The first film, Kiss the Ground, starts with the hair-raising tenet that we have just 60 years before the world’s topsoil is gone. But the documentary gives many reasons to be hopeful (and razzle-dazzles with a celebrity-studded roster), all based on the premise that if we go all in, regenerating the dirt beneath us, we can stabilize the Earth’s climate, restore local ecosystems, and create abundant food supplies.

SOIL WARRIOR: The Seeds of Vandana Shiva, the most recently released film of the series, highlights the tireless work on behalf of humanity by the film’s namesake.

As the film’s minstrel (and small-scale farmer), Jason Mraz said, “Stories about climate change can make me feel disconnected from nature. Kiss the Ground brings it all back to Earth.”

Gather, the series’ second film, examines the devastation wrought by colonialism on our continent’s indigenous peoples, but as with Kiss the Ground, spends more time highlighting hope. The beautifully shot movie chronicles three tales of Native peoples who are combating food deserts and long-term genocide via food sovereignty, reclaiming their power and their identities.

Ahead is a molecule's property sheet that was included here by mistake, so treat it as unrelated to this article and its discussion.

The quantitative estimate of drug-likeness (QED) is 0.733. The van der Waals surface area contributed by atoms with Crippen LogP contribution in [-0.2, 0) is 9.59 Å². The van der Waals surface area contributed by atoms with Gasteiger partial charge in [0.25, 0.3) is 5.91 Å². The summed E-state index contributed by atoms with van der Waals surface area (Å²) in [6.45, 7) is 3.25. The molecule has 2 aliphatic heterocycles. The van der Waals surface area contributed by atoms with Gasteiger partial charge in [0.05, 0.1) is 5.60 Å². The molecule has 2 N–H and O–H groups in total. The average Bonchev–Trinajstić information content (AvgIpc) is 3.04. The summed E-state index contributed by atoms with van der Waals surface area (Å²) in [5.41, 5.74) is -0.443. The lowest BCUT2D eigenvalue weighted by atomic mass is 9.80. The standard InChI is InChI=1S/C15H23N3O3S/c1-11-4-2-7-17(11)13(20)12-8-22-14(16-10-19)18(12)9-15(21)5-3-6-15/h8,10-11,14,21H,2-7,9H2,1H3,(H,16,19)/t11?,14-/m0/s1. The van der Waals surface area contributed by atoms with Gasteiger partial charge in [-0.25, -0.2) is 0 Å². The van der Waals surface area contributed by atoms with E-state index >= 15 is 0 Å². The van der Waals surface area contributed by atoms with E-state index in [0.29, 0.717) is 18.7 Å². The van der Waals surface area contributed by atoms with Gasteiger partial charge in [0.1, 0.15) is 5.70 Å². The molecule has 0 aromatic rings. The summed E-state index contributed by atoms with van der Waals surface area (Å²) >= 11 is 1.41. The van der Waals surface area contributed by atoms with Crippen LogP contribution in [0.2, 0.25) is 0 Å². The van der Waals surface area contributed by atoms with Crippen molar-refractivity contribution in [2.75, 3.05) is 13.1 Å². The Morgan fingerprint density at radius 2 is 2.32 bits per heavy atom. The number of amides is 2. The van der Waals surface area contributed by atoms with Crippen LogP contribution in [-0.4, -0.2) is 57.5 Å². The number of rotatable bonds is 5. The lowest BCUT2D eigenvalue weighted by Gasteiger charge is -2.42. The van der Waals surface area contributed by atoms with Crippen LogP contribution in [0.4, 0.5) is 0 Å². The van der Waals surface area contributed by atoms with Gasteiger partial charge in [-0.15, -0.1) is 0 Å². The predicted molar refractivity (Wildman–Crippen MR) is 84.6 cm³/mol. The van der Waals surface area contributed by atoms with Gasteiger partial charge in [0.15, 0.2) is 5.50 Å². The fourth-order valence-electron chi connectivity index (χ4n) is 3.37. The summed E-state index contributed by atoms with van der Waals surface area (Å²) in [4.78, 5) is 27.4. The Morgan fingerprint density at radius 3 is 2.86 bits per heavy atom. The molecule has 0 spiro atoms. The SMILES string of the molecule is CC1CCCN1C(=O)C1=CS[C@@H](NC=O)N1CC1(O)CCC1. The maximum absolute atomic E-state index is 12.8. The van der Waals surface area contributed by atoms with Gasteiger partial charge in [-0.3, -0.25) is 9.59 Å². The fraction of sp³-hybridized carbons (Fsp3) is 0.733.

In the film, chef and nutritional recovery clinic owner Nephi Craig of the White Mountain Apache Nation in eastern Arizona speaks to a young audience about how Indigenous food systems are interwoven into modern society.

“Seventy percent of all foods consumed around the world today originated by Indigenous peoples of the Americas. And that’s some of the information that we want to instill in our own people,” Craig said.